Since first writing the novel, we’ve now had a Black president. You can’t deny that kind of progress. But it’s a slow progress. The work continues.

FQ: Who are some of your favorite authors, or favorite books, especially those writing in the Southern Gothic genre?

FAD: Toni Morrison’s Song of Solomon was a significant inspiration. Same with Cormac McCarthy. I never purposely sought out Southern Gothic works. I haven’t read much William Faulkner or Flannery O’Conner, for example, but I suppose I’ll get around to it. I didn’t start King of Nod with the idea of writing a Southern Gothic, it just turned out to be one – or so they tell me.

My tastes are all over the map. Some favorite writers are Pat Conroy, Nelson DeMille, Peter Straub, Harlan Ellison, Ray Bradbury. I loved the Harry Potter books. In my early years, I read every Steven King book as soon as it hit the stores. I still read Steven King. Steinbeck and Fitzgerald and Hemmingway. Bram Stoker’s Dracula. All of Ian Flemming’s James Bond novels. Anne Rice. Kurt Vonnegut. Chuck Palahniuk’s Fight Club. Chales Dickens. Edgar Allan Poe and H.P. Lovecraft. Shirley Jackson. Harper Lee and To Kill a Mockingbird. I’m sure I’m forgetting someone.

FQ: Today’s readers are often characterized as having short attention spans; do you agree with this, or do you feel there is an enthusiastic audience seeking to read epic novels?

FAD: Does size matter? Look at the length of the Harry Potter books and several of Steven King’s books. I think there’s an audience, but yes, I’ve gotten flak on the length – which honestly mystifies me. There’s been some on-line chatter about it that frankly comes across as moronic. The reasons people cite, the rules they’ve made up. These are people who claim to be avid readers and book lovers. I don’t know, maybe they’ve had some bad experiences.

We talked about splitting King of Nod into multiple books – and I actually re-wrote it into three separate books at one point. In the end, we decided it works best as one big fat epic. If someone would rather read a shorter book, then by all means go for it. I don’t get it. But, it’s great to have choices.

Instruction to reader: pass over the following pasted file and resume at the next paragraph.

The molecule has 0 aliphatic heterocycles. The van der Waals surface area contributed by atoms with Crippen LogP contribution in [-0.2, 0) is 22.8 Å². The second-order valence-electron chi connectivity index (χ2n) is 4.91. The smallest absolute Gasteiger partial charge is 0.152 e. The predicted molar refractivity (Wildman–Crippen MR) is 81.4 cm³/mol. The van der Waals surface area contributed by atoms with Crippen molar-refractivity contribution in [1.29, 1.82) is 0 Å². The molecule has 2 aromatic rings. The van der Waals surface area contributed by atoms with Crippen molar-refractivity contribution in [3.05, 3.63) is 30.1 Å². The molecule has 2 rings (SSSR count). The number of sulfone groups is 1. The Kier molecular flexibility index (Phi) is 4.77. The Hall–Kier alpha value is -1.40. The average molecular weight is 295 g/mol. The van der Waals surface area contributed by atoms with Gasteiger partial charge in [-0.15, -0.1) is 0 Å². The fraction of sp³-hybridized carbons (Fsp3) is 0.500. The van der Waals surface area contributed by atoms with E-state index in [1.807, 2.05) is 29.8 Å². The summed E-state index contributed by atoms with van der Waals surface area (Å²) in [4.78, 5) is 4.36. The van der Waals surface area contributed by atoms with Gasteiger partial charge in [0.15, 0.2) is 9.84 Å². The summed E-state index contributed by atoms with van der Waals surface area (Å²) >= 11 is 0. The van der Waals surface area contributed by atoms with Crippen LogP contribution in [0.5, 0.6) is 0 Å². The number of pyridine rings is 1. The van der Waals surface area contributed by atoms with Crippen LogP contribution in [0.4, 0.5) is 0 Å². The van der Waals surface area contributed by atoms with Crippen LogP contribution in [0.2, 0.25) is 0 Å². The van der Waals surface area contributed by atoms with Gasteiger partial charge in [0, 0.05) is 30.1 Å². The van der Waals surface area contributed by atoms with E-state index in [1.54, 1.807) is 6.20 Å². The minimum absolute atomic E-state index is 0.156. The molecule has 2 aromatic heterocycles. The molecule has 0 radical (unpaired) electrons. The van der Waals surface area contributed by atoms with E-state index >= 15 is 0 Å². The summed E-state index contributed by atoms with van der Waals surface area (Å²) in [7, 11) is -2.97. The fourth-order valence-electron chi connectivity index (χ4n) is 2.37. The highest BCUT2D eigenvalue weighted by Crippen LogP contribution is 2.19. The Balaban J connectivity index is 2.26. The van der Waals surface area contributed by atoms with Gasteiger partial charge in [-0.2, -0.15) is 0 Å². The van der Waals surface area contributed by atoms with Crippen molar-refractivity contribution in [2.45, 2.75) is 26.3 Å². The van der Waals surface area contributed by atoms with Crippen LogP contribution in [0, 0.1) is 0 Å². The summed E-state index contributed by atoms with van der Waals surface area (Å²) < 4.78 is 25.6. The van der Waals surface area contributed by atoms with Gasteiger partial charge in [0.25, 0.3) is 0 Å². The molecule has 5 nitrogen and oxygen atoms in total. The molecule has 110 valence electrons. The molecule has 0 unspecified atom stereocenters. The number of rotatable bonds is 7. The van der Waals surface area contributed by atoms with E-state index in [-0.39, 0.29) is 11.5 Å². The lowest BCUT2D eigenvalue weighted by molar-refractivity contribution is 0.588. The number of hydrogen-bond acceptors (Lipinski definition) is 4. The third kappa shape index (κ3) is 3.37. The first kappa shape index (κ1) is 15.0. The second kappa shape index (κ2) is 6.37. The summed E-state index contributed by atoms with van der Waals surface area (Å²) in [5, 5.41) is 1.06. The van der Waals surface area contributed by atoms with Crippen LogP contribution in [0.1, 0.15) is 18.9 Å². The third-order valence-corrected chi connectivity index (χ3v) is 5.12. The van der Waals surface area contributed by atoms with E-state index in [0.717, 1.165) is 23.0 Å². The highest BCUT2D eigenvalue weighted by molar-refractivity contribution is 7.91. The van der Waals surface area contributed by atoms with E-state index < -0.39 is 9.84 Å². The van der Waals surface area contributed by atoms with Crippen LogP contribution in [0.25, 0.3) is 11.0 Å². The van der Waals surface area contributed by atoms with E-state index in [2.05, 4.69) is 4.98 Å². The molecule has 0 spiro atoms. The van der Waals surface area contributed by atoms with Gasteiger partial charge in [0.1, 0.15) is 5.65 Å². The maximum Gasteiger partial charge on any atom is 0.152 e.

In my own experience, some of the longer books I’ve read have tended to draw me deeper into their world. You get through it, if it’s good, you don’t want it to end. I didn’t want Steven King’s The Stand to end. I loved those people. That’s what I was hoping to achieve.

FQ: If this novel were made into a film or a streamed series, what actors could you see playing the roles of Boo Taylor, Gussie Dutton, Royal Goody, and Laylee Colebriar? I can clearly picture them in my mind, but would love to know what the author imagines.

FAD: Those conversations are actually happening – we’re in the early stages with some heavy-duty film people, so I really can’t reveal too much just now. I might piss somebody off. Although, like you, I have my thoughts on the matter.

I suppose I can tell you that very, very, very early on – back in the 90’s when the ideas for the book first started to take shape - I was seeing Bruce Willis as Boo and Renee Russo for Gussie. Denzel Washington for Royal. Cicely Tyson for Laylee. But like me, we’ve all gotten older.

I’d be very interested in hearing your ideas!

FQ: One of your characters, Royal Goody, at one point in the book contemplates what it might take to be a peacemaker in a world that seems to have no desire for peace. Can you reflect on this sentiment here for us in today’s real world? Outside of the world of fiction, is there hope for the peacemaker?

FAD: The book is hopeful. I’m hopeful. It feels like the divisions are tearing the world apart, but maybe that’s just the media – social and otherwise – doing their best to rile us up. And maybe the wing-nuts at the extremes are just yelling the loudest. The vast majority of people I know are not idealogues. They’re practical and peace-loving and just want everyone to get along. When you get in a room together and have a dispassionate conversation, most (but not all) of us can reach common ground pretty much on anything. I believe that.

FQ: This novel portrays characters who are burdened with family legacies of hatred and violence. What do you hope the reader might take away from the ways this novel handles the topics of vengeance, forgiveness, and social justice?

FAD: Honestly, I view the novel first and foremost as a love story – one that just happens to be occurring in the backdrop of a particularly tumultuous time in a particular geography. It’s a story of redemption – which can be both personal and societal. There is a path to healing age-old wounds. The misdeeds of the past don’t need to define us. They don’t need to doom our futures to more of the same. I don’t want to give away the ending of the book, but when you get there (if you do) you should have a clear idea of what I hope you take away.

FQ: Are you working on another epic novel? If not, we know you are also a blackbelt, a boxer, and an accomplished artist, enough pastimes to keep you quite busy—what brings you joy these days?

FAD: Right now, I’m working on the screenplay. And fishing and working out and spending time with friends and family. I’ve got a few more books lined up – one of which has got a good head of steam to it. Some of the characters overlap with King of Nod. I’ll be doing my best to keep this one under 700 pages.